By Alexis Soloski
By Molly Grogan
By R. C. Baker
By Christian Viveros-Fauné
By Alexis Soloski
By Alexis Soloski
By Lilly Lampe
Ensler was a college student during the '70s while feminists were still killing each other over ideology, but she's managed for more than 20 years to keep her energy and clarity intact. As a radical feminist committed to the peace movement, she took part in demonstrations and actions all through the '80s, when "it was pathetic to be an activist." As part of Anonymous Women for Peace she tied herself to D'Amato's elevator, dressed as a bomb on the steps of the Public Library and as the Statue of Liberty at Koch's voting booth, and helped organize a "Brunch at the Plaza" for the homeless. She was arrested "somewhere between seven and nine times."
Her work with homeless women"we call them homeless so we can categorize them and forget them"led to the political goal of V-Day. "I have evolved a theory that for most of these women, 'home' is a very scary place, a place they have fled. I have met few who were not subjected to incest as young girls or raped as young women." Ensler herself was raped, and manages to joke that when she saw the movie Sybil, "I thought it was about me." Through happy coincidence, Joanne Woodward, who played Sybil's psychiatrist, became Ensler's mentor, directing her first play in 1987. When Ensler showed Woodward a somber draft of what became The Depot, Woodward's response was, "Listen, I'm not Jane Fonda, I'm not Vanessa Redgrave, I like it funny." "I was 24 years old," Ensler said. "So I asked, how do you make nuclear war funny? And that was the beginning of my real life as a writer."
If the personal is not political, why, she asks, is it permissible to say the word penis on primetime television, but not the word vagina? And why did The New York Times find it necessary to perform a clitoridectomy on the V-Day logo in the paid advertisement for the performance, at first even resisting inclusion of the v-word? When Ensler made her case to the Times, their spokesman argued that the event was not about vaginas but about violence against women, and "when people do muggings we don't write about skulls." "Listen, I wrote The Vagina Monologues," Ensler replied, "and, trust me, it's about vaginas."
The logo for The Vagina Monologues is a V with the word Day written inside an oval that suggests female genitals. The Times excised this part, leaving only the V, which might represent a woman with her legs open, or might just stand for victory, like Nixon's fingers. This peculiar censorship by the Times is actually suggestive of "My Vagina Was My Village": "a piece of my vagina came off in my hand, a part of the lip, now one side of the lip is completely gone. . . ."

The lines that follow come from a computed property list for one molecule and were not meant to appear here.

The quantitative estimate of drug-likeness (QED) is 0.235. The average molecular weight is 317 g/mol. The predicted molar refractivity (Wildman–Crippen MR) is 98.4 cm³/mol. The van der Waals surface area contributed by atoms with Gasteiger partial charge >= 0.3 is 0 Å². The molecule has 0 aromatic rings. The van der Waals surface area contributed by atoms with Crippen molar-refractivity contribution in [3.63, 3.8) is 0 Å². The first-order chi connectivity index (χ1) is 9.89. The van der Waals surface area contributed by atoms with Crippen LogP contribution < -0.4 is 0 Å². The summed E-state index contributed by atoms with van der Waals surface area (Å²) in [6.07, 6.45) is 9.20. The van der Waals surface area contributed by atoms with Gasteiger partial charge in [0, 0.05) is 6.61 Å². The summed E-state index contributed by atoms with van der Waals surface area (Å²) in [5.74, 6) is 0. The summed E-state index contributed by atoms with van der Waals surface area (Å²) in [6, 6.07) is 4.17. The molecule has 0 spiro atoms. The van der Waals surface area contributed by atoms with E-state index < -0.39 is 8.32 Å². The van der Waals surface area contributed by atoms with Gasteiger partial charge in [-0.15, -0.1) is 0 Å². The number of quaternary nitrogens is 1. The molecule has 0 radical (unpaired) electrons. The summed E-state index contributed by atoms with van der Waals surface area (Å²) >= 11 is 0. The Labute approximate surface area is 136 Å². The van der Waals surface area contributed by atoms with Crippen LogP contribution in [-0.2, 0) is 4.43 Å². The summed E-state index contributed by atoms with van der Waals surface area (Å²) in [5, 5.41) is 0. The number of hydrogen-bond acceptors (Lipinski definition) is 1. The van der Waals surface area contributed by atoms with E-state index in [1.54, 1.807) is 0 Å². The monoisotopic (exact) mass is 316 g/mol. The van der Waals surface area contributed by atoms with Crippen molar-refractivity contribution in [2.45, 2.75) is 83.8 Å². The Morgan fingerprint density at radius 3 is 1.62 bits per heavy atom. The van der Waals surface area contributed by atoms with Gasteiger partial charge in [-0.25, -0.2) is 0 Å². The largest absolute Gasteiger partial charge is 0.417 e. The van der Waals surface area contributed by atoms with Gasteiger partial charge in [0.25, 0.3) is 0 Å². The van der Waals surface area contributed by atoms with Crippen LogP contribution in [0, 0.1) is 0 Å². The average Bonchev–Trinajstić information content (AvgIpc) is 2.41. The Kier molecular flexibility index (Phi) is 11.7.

In a culture that tries to obliterate female genitals, from the Times to Barbie to Playboy to the theory that the clitoris is a vestigial penis, the vagina is posited not as a place but as a hole, an entryway. The beaver shots pioneered by Hustler were revolutionary and threatening because vaginas were shown to be hairy, red, purple, layered, complex; nevertheless they remained an invitation, a place to stick something into. A beaver shot with something coming out, like menstrual blood or a baby's head or an afterbirth, is not erotic, or we'd see those images in skin magazines. Emissions of the vagina are problematic because they signal the transformation of the sexual object into the mother. That's why motherfucker is such a charged word.
But genital erasure is not solely the responsibility of men. Acknowledgment, for women, can touch shame, as "The Flood" demonstrates. "I haven't been down there since 1953. No, it had nothing to do with Eisenhower." This virgin crone narrator is not a victim of violence or abuse but of her own desire. Kissing a boy in high school she experienced a sudden, overwhelming lubrication, and
It was like this force of passion, this river of life just flooded out of me, right through my panties, right onto the car seat of his new white Chevy BelAir. It wasn't pee and it was smellywell, frankly, I didn't really smell anything at all, but he said Andy said . . . I was "a stinky weird girl." . . . When I got out and closed his car door, I closed the whole store. Locked it. Never opened for business again.
If her vagina could speak it would say, Closed Due to Flooding.
The idea that women should feel humiliated by the odor of their genitalsthe foundation, of course, for "feminine deodorants"is redeemed with Ensler's list of answers to "What does a vagina smell like?" Answers range from wet garbage to sweet ginger to the ocean to cheese to "somewhere between fish and lilacs."
Women seem lengthily interested in discussing whether the word vagina is comfortable. Clitoris, some think, has been more or less rehabilitated; although it still can't be said on network television, Seinfeld can rhyme "Delores" with it. Cunt has some currency, as does pussy. But vagina, Ensler says in the opening of the Monologues, "sounds like an infection at best, maybe a medical instrument. 'Hurry, Nurse, bring me the vagina.' " One of the funniest segments is her catalog of words women were taught: pussycat, twat, powderbox, toadie, poopie, peepee, cooter, nappy dugout, dignity, split knish, and coochi snorcher.